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Open accessJournal ArticleDOI: 10.3390/BRAINSCI11030316

Safinamide Improves Non-Motor Symptoms Burden in Parkinson's Disease: An Open-Label Prospective Study.

02 Mar 2021-Brain Sciences (Multidisciplinary Digital Publishing Institute)-Vol. 11, Iss: 3, pp 316
Abstract: Some studies observed a benefit of Parkinson's disease (PD) patients after treatment with safinamide in some non-motor symptoms (NMSs). The aim of this study was to analyze the effectiveness of safinamide on NMS burden in PD. SAFINONMOTOR (an open-label study of the effectiveness of safinamide on non-motor symptoms in Parkinson's disease patients) is a prospective open-label single-arm study conducted in five centers from Spain. The primary efficacy outcome was the change from baseline (V1) to the end of the observational period (6 months) (V4) in the non-motor symptoms scale (NMSS) total score. Between May/2019 and February/2020 50 patients were included (age 68.5 ± 9.12 years; 58% females; 6.4 ± 5.1 years from diagnosis). At 6 months, 44 patients completed the follow-up (88%). The NMSS total score was reduced by 38.5% (from 97.5 ± 43.7 in V1 to 59.9 ± 35.5 in V4; p < 0.0001). By domains, improvement was observed in sleep/fatigue (-35.8%; p = 0.002), mood/apathy (-57.9%; p < 0.0001), attention/memory (-23.9%; p = 0.026), gastrointestinal symptoms (-33%; p = 0.010), urinary symptoms (-28.3%; p = 0.003), and pain/miscellaneous (-43%; p < 0.0001). Quality of life (QoL) also improved with a 29.4% reduction in the PDQ-39SI (from 30.1 ± 17.6 in V1 to 21.2 ± 13.5 in V4; p < 0.0001). A total of 21 adverse events in 16 patients (32%) were reported, 5 of which were severe (not related to safinamide). Dyskinesias and nausea were the most frequent (6%). Safinamide is well tolerated and improves NMS burden and QoL in PD patients with severe or very severe NMS burden at 6 months.

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Topics: Safinamide (60%)

8 results found

Open accessJournal ArticleDOI: 10.3390/BRAINSCI11081027
31 Jul 2021-Brain Sciences
Abstract: Parkinson's disease (PD) is a chronic progressive and irreversible disease and the second most common neurodegenerative disease worldwide. In Spain, it affects around 120.000-150.000 individuals, and its prevalence is estimated to increase in the future. PD has a great impact on patients' and caregivers' lives and also entails a substantial socioeconomic burden. The aim of the present study was to examine the current situation and the 10-year PD forecast for Spain in order to optimize and design future management strategies. This study was performed using the modified Delphi method to try to obtain a consensus among a panel of movement disorders experts. According to the panel, future PD management will improve diagnostic capacity and follow-up, it will include multidisciplinary teams, and innovative treatments will be developed. The expansion of new technologies and studies on biomarkers will have an impact on future PD management, leading to more accurate diagnoses, prognoses, and individualized therapies. However, the socio-economic impact of the disease will continue to be significant by 2030, especially for patients in advanced stages. This study highlighted the unmet needs in diagnosis and treatment and how crucial it is to establish recommendations for future diagnostic and therapeutic management of PD.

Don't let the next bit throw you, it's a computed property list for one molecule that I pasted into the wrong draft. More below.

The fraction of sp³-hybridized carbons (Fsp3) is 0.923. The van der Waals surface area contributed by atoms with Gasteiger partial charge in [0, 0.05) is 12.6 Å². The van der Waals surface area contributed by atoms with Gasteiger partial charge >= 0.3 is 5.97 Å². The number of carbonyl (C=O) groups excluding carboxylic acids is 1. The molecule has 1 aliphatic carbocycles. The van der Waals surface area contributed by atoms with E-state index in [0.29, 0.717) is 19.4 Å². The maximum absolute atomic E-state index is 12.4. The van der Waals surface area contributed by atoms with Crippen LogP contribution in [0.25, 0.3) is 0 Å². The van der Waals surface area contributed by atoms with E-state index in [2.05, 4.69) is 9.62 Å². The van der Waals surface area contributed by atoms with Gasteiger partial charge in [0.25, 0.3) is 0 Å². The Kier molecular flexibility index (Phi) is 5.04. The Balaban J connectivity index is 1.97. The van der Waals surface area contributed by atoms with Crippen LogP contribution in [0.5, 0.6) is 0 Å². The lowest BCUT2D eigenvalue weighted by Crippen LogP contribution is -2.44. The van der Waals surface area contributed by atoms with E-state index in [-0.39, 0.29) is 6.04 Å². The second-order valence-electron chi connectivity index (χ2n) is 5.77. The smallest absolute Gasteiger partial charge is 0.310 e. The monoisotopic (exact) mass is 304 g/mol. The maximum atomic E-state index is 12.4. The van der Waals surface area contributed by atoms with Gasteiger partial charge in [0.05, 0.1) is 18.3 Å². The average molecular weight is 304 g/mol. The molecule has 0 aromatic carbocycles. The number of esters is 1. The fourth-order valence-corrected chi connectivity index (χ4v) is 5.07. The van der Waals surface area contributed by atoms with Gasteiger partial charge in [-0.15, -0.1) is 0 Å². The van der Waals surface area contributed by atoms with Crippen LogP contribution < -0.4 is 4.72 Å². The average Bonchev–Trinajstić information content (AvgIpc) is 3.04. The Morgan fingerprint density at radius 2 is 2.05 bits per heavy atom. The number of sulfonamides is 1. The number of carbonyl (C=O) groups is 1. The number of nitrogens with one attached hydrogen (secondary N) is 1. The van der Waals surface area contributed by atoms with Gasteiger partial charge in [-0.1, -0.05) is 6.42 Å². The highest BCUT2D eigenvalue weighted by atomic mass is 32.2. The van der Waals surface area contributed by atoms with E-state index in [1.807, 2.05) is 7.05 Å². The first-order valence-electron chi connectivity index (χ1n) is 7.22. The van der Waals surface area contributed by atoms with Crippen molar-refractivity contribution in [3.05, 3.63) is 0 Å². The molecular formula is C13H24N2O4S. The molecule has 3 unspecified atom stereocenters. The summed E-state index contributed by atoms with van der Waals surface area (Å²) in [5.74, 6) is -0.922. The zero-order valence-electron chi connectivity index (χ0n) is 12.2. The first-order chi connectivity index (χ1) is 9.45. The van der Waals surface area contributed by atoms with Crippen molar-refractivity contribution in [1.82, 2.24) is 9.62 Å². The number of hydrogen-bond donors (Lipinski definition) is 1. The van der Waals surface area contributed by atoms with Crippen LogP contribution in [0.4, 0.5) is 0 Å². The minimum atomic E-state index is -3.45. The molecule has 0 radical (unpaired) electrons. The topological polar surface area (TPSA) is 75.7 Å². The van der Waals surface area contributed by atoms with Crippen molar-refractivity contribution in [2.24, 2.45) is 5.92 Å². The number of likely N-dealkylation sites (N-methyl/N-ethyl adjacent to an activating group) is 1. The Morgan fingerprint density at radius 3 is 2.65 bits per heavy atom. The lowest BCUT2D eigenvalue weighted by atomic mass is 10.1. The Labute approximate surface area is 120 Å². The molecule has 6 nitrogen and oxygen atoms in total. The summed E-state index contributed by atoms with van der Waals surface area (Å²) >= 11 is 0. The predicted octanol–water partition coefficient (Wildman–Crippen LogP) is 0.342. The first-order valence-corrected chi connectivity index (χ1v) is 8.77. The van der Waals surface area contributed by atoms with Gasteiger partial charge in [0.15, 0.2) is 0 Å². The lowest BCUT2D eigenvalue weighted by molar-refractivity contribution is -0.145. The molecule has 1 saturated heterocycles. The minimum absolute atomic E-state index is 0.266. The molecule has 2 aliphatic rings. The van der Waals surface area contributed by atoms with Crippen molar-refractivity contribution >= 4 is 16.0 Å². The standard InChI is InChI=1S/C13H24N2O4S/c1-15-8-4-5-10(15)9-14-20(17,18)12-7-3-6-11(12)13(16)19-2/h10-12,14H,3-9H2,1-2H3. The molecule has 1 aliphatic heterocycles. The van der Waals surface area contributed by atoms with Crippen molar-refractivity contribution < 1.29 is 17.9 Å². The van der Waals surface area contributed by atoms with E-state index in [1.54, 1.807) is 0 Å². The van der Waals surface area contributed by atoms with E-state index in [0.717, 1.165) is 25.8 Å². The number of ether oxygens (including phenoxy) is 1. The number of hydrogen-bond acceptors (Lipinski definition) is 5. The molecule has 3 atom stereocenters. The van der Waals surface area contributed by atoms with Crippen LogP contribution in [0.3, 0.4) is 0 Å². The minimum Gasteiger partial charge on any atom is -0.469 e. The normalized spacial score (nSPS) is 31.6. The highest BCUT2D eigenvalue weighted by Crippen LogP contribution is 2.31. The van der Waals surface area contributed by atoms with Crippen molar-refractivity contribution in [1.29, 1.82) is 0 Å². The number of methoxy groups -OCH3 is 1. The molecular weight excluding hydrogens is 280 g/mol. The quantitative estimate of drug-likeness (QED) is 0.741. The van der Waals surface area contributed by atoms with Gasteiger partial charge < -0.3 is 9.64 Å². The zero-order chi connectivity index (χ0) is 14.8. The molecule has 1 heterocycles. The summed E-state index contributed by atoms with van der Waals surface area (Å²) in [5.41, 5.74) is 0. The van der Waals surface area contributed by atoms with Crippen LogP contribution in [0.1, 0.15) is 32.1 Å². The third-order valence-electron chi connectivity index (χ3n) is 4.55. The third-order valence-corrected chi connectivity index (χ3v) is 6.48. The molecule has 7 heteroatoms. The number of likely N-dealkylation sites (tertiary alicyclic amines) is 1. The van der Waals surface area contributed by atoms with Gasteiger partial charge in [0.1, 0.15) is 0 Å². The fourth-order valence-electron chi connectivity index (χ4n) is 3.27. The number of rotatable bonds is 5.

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1 Citations

Open accessJournal ArticleDOI: 10.1007/S12325-021-01873-W
Abstract: Mood disorders are frequent in Parkinson’s disease (PD) and a favorable effect of safinamide on mood has been observed. We aimed to analyze the effectiveness of safinamide on mood as a secondary objective from the SAFINONMOTOR (an open-label study of the effectiveness of SAFInamide on NON-MOTOR symptoms in patients with Parkinson’s disease) study. SAFINONMOTOR is a prospective open-label single-arm study conducted in five centers from Spain. Patients with PD were required to have at baseline a Non-Motor Symptoms Scale (NMSS) total score of at least 40. In this analysis, the changes from V1 (baseline) to V4 (6 months ± 1 month) in the BDI-II (Beck Depression Inventory-II), NMSS mood/apathy domain, and PDQ-39 (Parkinson’s Disease Questionnaire-39) emotional well‐being domain were analyzed. Depression was identified and classified (DSM-IV and Judd criteria) at baseline and at the end of follow-up as major depression (MD), minor depression (mD), subthreshold depression (subD), and non-depression (nonD). Fifty patients with PD were included (age 68.5 ± 9.12 years; 58% women; 6.4 ± 5.1 years from diagnosis) and 44 patients (88%) completed the follow-up at 6 months. The BDI-II total score was reduced by 35.9% (from 15.88 ± 10.46 at V1 to 10.18 ± 6.76 at V4; p < 0.0001). A significant decrease in the NMSS mood/apathy domain and PDQ-39 emotional well‐being domain was observed as well (p < 0.0001). At baseline, 52% of the patients presented MD, 34% mD, 12% subD, and 2% nonD whereas at V4 the percentages were 31.8%, 34.1%, 22.7%, and 11.4%, respectively (p = 0.029). Safinamide improves mood in patients with PD at 6 months.